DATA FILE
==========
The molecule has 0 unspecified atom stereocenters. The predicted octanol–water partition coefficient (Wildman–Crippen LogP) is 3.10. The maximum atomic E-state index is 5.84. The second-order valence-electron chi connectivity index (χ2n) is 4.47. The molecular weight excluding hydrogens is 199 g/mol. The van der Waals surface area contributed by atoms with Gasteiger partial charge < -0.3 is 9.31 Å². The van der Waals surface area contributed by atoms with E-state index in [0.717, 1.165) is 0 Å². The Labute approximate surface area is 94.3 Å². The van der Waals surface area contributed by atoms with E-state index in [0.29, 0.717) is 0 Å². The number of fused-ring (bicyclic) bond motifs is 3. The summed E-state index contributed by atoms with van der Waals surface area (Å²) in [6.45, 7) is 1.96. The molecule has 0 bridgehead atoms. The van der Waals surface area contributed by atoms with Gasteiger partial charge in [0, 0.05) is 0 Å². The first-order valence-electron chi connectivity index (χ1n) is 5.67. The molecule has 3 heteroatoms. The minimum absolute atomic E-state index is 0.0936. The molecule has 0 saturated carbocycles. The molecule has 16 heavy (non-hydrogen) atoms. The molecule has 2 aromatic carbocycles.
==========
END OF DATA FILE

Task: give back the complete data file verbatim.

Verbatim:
The molecule has 0 unspecified atom stereocenters. The predicted octanol–water partition coefficient (Wildman–Crippen LogP) is 3.10. The maximum atomic E-state index is 5.84. The second-order valence-electron chi connectivity index (χ2n) is 4.47. The molecular weight excluding hydrogens is 199 g/mol. The van der Waals surface area contributed by atoms with Gasteiger partial charge < -0.3 is 9.31 Å². The van der Waals surface area contributed by atoms with E-state index in [0.717, 1.165) is 0 Å². The Labute approximate surface area is 94.3 Å². The van der Waals surface area contributed by atoms with E-state index in [0.29, 0.717) is 0 Å². The number of fused-ring (bicyclic) bond motifs is 3. The summed E-state index contributed by atoms with van der Waals surface area (Å²) in [6.45, 7) is 1.96. The molecule has 0 bridgehead atoms. The van der Waals surface area contributed by atoms with Gasteiger partial charge in [0, 0.05) is 0 Å². The first-order valence-electron chi connectivity index (χ1n) is 5.67. The molecule has 3 heteroatoms. The minimum absolute atomic E-state index is 0.0936. The molecule has 0 saturated carbocycles. The molecule has 16 heavy (non-hydrogen) atoms. The molecule has 2 aromatic carbocycles.